The Art of Fear (or Feher)


I am becoming very fond of the Royal Conservatory Orchestra, and it’s not just because within the space of a little over a year they will have programmed half of the Shostakovich concerto repertoire (although that was what, of course, drew me to their concerts initially).  It’s something that I may have mentioned in an earlier discussion:  The sense of vitality, enthusiasm and immediacy that an ensemble comprised of professional musicians at the early stages of their careers generates.   The concert I attended last night added an additional dimension to this phenomenon:  The baton of a conductor only a few years older than the musicians.The RCO generally brings in guest conductors for its four yearly symphony concerts, and Andrei Feher was last night’s.  He was a revelation.

Feher is, from what I can determine, either 28 or 29 years old.  He already has begun to establish himself as a conductor to watch since joining the Orchestre de Paris as an assistant conductor at the seemingly-impossible age of 22, and now is the director of the Kitchener-Waterloo Symphony. Before the concert last night, he shared a few words about his background and the process of coming in to conduct the RCO.   He cut a striking figure–he’s incredibly slim and wiry, and (ahem) pretty damned gorgeous.  He was born in Romania and relocated to Canada with his parents in his youth, where he trained at the Montreal Conservatory as a violinist, discovering along the way that his true passion would be conducting.  He explained how important that grounding as a musician is to conductors–that conducting is something that generally isn’t studied until one has a performance degree–and that, in his opinion, string players have a real advantage given how huge the string section is in an orchestra.  But it was his youthful enthusiasm and sense of passion that really shone through in the pre-concert talk, with a sly dig at conductors in their 50s and 60s who “aren’t very good.” “Things have changed since the 60s and 70s,” he said, and it was clear that he really enjoyed working with an orchestra that was not yet set in its ways of doing things.

Feher didn’t say it directly, but he talked a little about the “choreography” of conducting–all of the preparation he does ahead of time to make sure the orchestra understands him, and it was clear that the parallels between dance and directing an orchestra were not lost on him.  And watching him in the concert itself, I was very much struck by the dance-like feel to his directing.  It wasn’t just his slim physique (cutting a dashing figure in his long black jacket), it was the expressiveness of his gestures.  “It’s not just giving the beat,” he had said, demonstrating the customary way of counting time with a baton, “that’s for the airport.”  One of the most fascinating parts of his style was to transfer his baton to his left hand from time to time, holding horizontally it at its balance point, widening the gesture.   He was among the most expressive conductors I’ve ever watched, fully engaged with the music, from the barely-audible to the unbelievably loud, from smooth and flowing to short and staccato, from sweet to sarcastic, from comic to tragic.  It did not hurt at all that the two pieces on the concert – the Shostakovich Cello Concerto #1 and the Mahler Symphony #1, both allowed his conducting to shine.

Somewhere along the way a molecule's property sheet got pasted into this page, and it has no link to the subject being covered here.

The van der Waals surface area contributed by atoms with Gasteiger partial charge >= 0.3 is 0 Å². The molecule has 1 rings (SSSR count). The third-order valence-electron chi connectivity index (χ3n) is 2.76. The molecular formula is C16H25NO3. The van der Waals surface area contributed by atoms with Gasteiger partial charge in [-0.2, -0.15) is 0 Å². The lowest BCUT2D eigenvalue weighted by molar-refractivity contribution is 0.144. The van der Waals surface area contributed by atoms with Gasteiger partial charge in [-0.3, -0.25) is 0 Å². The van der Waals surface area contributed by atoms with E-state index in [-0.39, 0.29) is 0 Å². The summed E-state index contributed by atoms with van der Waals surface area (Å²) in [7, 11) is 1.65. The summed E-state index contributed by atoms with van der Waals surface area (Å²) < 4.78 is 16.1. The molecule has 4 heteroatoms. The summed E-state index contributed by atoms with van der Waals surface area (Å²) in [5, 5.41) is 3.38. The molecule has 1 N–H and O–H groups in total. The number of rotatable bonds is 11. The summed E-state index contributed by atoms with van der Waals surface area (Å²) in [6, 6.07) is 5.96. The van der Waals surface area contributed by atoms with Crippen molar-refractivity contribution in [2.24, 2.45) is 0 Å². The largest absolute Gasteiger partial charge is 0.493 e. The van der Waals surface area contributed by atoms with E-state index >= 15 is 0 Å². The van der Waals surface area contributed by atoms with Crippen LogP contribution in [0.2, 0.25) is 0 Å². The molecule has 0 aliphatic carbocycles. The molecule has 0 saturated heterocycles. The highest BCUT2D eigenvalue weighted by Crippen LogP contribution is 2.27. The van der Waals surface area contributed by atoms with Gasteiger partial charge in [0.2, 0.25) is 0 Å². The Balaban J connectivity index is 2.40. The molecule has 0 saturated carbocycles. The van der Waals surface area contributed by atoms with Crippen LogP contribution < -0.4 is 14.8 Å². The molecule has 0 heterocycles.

Shostakovich wrote both of his Cello Concertos for famed cellist Mstislav Rostropovich, and as such, they’re challenging, not so much in the traditional vituostic way (runs of very fast notes, although there are some of those) but in the palette of techniques and emotions that must be conveyed.  There are some who would argue that his Cello Concerto #1 is pretty much the pinnacle of the repertoire; top three at the least, when looking at the work overall, and certainly the finest of the 20th century.  David Hurwitz calls it “quite possibly the most neurotic piece Shostakovich ever wrote, and that’s saying a lot.”  “The principal emotional characteristic of the outer movements is a twitchy, obsessive, nervous anxiety that as unforgettable as it is disturbing,” Hurwitz continues. “The music really gets under your skin, while never forgetting the need to display the virtuosity of the soloist in an effective and satisfying way.”  What this means in a practical sense is that for this piece to work, the orchestra needs to be on the same page as the soloist, particularly the woodwinds, the single brass instrument (a horn), and the percussion (tympani and celesta). The work is fairly sparsely orchestrated, almost completely lacking brass (except for the aforementioned single horn), and only involving the entire orchestra at a few key points, which helps it to not overwhelm the single soloist. It also helps that there is a real emphasis on the warm lower pitches of bassoons, a contrabassoon, and clarinets in their lower registers.   Even so, it requires the conductor to keep the balance under control–the orchestra can be loud at certain points, but in counterpoint with the soloist.  I think this is one of the reasons why the louder outer movements have that nervous anxiety–there is a lot of back and forth between soloist and orchestra.  Feher’s direction here meant that that balance was near perfect.  And the single, exposed horn performed admirably.  I’ve talked before how a horn solo can make or break the mood in a Shostakovich work.  Ryan Garbett made a couple of very minor flubs, but was for the most part a worthy foil for the soloist.